Another example using oxodioxolenyl group is that of Prulifloxacin (Scheme 12) which is a fluoroquinolone antibacterial agent with a broad spectrum of activity against Gram-positive and ‑negative bacteria [94] currently under clinical phase 3 trials. The prodrug uses the (5-methyl-2-oxo-1,3-dioxolyl)methyl promoiety linked to the secondary amine group of the active form by N-alkylation. Amine release is triggered by esterase attack on a distal oxodioxolenyl group, but formally speaking, the connection to the amine group being masked is an alkyl group. Prulifloxacin is available for oral use, and after absorption is metabolized to the active form ulifloxacin by esterases, mainly paraoxonase [95].
Scheme 12. Enzymatic hydrolysis of Prulifloxacin [95].
Scheme 12. Enzymatic hydrolysis of Prulifloxacin [95].
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Enamines and enaminones

Enamines [96], (α,β-unsaturated amines), just like imines, are generally unstable particularly at low pH, which make them unsuitable for the preparation of prodrugs for oral delivery. Nevertheless, an enamine prodrug of ampicillin was found to promote the rectal absorption of the drug [97]. Enaminones, which are enamines of β-dicarbonyl compounds are more stable, probably due to keto-enol and imine-enamine tautomeric equilibria (Scheme 13) [91], and were thought to have potential use as prodrugs [10].
Scheme 13. Stabilisation of enaminones.
Scheme 13. Stabilisation of enaminones.
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The hydrolysis of enaminones derived from some amino acids and antibiotics is rapid, releasing the amine and a diketone (Scheme 14).
Scheme 14. Hydrolysis of enaminones.
Scheme 14. Hydrolysis of enaminones.
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The prodrugs are more lipophilic than the corresponding drugs, which usually results in improved absorption [10]. The system seems to be relatively insensitive to the type of amine used, but very sensitive to minor changes in the structure of the 1,3-dicarbonyl compound used to produce the prodrug. Closed structures like the compounds derived from cyclohexane-1,3-dione show considerably lower rates of hydrolysis. This is probably due to their rigid geometry and the inherent stability of this system. The maximum rate of hydrolysis occurs in the pH range 2-5 [98].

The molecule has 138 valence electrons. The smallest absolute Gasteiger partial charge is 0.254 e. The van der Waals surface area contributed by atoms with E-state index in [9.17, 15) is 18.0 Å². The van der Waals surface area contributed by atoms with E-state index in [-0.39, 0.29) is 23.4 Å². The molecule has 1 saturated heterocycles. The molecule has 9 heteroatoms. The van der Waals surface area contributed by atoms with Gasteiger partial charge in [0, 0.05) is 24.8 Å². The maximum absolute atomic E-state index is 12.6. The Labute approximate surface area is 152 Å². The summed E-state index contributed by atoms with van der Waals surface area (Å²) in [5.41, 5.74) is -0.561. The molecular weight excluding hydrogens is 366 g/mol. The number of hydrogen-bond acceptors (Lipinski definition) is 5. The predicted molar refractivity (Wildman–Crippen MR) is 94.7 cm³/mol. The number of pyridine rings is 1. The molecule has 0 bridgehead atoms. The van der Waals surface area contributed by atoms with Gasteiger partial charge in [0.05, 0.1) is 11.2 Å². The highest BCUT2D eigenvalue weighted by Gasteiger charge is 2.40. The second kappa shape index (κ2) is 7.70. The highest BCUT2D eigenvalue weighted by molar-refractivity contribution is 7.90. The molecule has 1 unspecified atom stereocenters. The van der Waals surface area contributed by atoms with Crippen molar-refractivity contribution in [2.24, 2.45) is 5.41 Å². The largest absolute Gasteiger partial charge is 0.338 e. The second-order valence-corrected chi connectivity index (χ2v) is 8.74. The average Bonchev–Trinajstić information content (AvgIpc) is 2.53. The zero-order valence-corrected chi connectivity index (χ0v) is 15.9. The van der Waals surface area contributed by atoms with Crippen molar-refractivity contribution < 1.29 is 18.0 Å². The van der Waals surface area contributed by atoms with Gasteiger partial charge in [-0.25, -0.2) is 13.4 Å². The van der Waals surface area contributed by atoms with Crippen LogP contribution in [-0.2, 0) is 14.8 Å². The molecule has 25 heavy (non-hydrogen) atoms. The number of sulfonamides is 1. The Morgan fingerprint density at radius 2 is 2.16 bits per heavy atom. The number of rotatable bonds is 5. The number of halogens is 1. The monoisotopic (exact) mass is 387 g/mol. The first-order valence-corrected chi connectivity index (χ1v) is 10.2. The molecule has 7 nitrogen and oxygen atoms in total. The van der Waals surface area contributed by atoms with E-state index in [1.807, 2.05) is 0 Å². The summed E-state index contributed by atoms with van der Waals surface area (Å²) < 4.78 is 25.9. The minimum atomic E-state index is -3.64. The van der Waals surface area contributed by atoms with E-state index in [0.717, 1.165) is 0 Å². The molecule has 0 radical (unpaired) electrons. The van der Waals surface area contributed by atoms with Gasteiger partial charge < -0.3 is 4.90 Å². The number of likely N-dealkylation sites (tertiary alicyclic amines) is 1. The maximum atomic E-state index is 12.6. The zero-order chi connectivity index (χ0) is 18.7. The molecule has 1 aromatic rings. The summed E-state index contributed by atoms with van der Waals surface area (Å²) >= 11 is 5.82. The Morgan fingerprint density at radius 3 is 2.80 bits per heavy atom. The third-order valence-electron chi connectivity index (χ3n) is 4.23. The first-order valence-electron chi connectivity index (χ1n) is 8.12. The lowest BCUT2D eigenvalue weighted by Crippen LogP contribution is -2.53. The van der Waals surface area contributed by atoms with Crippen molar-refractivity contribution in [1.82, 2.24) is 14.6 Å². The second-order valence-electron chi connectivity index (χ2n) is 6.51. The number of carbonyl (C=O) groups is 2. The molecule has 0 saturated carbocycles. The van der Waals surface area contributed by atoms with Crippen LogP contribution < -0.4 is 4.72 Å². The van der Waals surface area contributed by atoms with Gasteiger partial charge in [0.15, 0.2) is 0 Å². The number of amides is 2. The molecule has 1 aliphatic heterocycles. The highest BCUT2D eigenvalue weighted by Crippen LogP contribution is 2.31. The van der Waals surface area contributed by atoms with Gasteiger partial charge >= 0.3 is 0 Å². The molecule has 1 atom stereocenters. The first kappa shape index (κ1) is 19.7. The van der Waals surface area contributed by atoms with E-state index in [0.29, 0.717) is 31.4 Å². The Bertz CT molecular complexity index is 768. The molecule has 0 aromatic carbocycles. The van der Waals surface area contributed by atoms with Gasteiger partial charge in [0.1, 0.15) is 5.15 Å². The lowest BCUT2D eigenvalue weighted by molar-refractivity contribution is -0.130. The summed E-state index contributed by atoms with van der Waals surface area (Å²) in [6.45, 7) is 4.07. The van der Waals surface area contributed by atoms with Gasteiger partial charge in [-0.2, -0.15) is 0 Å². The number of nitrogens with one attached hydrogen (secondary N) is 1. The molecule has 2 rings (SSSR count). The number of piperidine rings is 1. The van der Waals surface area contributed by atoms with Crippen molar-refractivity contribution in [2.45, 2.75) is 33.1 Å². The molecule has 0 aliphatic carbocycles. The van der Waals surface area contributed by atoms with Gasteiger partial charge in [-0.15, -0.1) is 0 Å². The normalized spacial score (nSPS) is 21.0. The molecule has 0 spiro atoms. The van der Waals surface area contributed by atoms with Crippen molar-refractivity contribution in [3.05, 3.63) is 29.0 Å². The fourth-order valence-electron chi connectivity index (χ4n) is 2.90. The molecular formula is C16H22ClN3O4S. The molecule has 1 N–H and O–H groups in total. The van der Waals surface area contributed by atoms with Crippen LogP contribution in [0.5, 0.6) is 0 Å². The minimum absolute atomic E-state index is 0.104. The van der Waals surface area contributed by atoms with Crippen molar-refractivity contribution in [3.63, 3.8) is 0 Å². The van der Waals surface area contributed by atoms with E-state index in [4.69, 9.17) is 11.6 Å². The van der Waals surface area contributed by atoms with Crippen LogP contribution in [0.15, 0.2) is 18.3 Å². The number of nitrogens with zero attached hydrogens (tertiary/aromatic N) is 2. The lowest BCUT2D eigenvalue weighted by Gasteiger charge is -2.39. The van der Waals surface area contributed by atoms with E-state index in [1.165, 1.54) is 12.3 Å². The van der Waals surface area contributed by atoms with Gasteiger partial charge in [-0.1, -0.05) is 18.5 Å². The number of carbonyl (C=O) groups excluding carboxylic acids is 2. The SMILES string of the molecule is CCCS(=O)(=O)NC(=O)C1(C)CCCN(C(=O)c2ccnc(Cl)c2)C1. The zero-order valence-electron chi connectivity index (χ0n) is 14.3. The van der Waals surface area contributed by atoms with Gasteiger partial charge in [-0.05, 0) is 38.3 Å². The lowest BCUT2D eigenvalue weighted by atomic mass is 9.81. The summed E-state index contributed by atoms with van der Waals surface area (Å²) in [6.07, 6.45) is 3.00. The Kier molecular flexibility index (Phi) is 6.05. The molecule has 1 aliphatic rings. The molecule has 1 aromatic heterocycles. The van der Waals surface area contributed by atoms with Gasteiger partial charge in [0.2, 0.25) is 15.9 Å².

Based on chemical stability considerations, enaminones do not seem promising as prodrugs. However it has been speculated that enaminones obtained from ketoesters and lactones may be better candidates as they may be subjected to enzyme-catalysed degradation [99].

"Trimethyl lock" and coumarin systems

Phenolic amides derived from lactones can be used as amine prodrug systems as they release the amine and a lactone at physiological pH [100] (Scheme 15). In this system, referred to generally as a "trimethyl lock", the side chain is folded back to bring the amide carbonyl group into proximity with the nucleophilic phenolic oxygen. This conformation may account for the facile cyclisation that occurs independently of the drug attached to the side chain. However the half-lives of these systems are usually less than 1 min, which is too short for useful application [101].
Scheme 15. "Trimethyl lock" prodrug system for amino drugs.
Scheme 15. "Trimethyl lock" prodrug system for amino drugs.
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The design has been has been modified to produce compounds that are esterase [102] or redox [103] sensitive (Figure 1). These derivatisations involve the protection of the nucleophilic hydroxyl in a bioreversible manner. The rate-limiting step then becomes the enzymatic exposure of the phenolic group. A further variation to this system involved the introduction of phosphate esters as the phenolic masking group [104].
Figure 1. Tripartite "trimethyl lock" systems.
Figure 1. Tripartite "trimethyl lock" systems.
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A conceptually similar system exploits the facile cyclization of coumarinic acid and its derivatives [105] (Scheme 16). The presence of the phenolic hydroxyl group and the cis-geometry of the double bond allows lactonization at rates comparable to those of the "trimethyl lock" system. The phenol group is protected by an ester or a phosphate group that serves as an esterase or phosphatase sensitive biological triggering mechanism.
Scheme 16. Coumarin-based esterase sensitive system for amino drugs.
Scheme 16. Coumarin-based esterase sensitive system for amino drugs.